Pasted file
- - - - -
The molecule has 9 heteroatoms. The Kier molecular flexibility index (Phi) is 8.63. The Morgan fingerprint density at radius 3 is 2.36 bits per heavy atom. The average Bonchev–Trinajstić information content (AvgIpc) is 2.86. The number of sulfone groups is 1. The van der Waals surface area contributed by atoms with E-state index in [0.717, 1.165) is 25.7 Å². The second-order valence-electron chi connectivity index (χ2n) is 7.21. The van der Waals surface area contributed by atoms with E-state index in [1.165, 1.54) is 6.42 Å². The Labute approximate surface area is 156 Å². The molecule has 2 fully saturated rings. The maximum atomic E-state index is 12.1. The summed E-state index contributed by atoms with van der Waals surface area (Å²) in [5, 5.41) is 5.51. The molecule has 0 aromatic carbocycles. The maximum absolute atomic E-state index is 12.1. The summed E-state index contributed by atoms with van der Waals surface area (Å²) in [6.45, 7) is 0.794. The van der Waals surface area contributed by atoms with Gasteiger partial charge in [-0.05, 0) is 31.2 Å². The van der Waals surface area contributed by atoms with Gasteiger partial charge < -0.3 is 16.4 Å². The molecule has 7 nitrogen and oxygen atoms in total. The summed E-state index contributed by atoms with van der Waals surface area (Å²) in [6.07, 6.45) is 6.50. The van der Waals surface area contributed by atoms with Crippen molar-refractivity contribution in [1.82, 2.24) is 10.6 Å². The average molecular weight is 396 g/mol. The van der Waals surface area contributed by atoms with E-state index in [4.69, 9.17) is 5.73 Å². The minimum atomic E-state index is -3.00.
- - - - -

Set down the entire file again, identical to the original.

The molecule has 9 heteroatoms. The Kier molecular flexibility index (Phi) is 8.63. The Morgan fingerprint density at radius 3 is 2.36 bits per heavy atom. The average Bonchev–Trinajstić information content (AvgIpc) is 2.86. The number of sulfone groups is 1. The van der Waals surface area contributed by atoms with E-state index in [0.717, 1.165) is 25.7 Å². The second-order valence-electron chi connectivity index (χ2n) is 7.21. The van der Waals surface area contributed by atoms with E-state index in [1.165, 1.54) is 6.42 Å². The Labute approximate surface area is 156 Å². The molecule has 2 fully saturated rings. The maximum atomic E-state index is 12.1. The summed E-state index contributed by atoms with van der Waals surface area (Å²) in [5, 5.41) is 5.51. The molecule has 0 aromatic carbocycles. The maximum absolute atomic E-state index is 12.1. The summed E-state index contributed by atoms with van der Waals surface area (Å²) in [6.45, 7) is 0.794. The van der Waals surface area contributed by atoms with Gasteiger partial charge in [-0.05, 0) is 31.2 Å². The van der Waals surface area contributed by atoms with Gasteiger partial charge < -0.3 is 16.4 Å². The molecule has 7 nitrogen and oxygen atoms in total. The summed E-state index contributed by atoms with van der Waals surface area (Å²) in [6.07, 6.45) is 6.50. The van der Waals surface area contributed by atoms with Crippen molar-refractivity contribution in [1.82, 2.24) is 10.6 Å². The average molecular weight is 396 g/mol. The van der Waals surface area contributed by atoms with E-state index in [4.69, 9.17) is 5.73 Å². The minimum atomic E-state index is -3.00.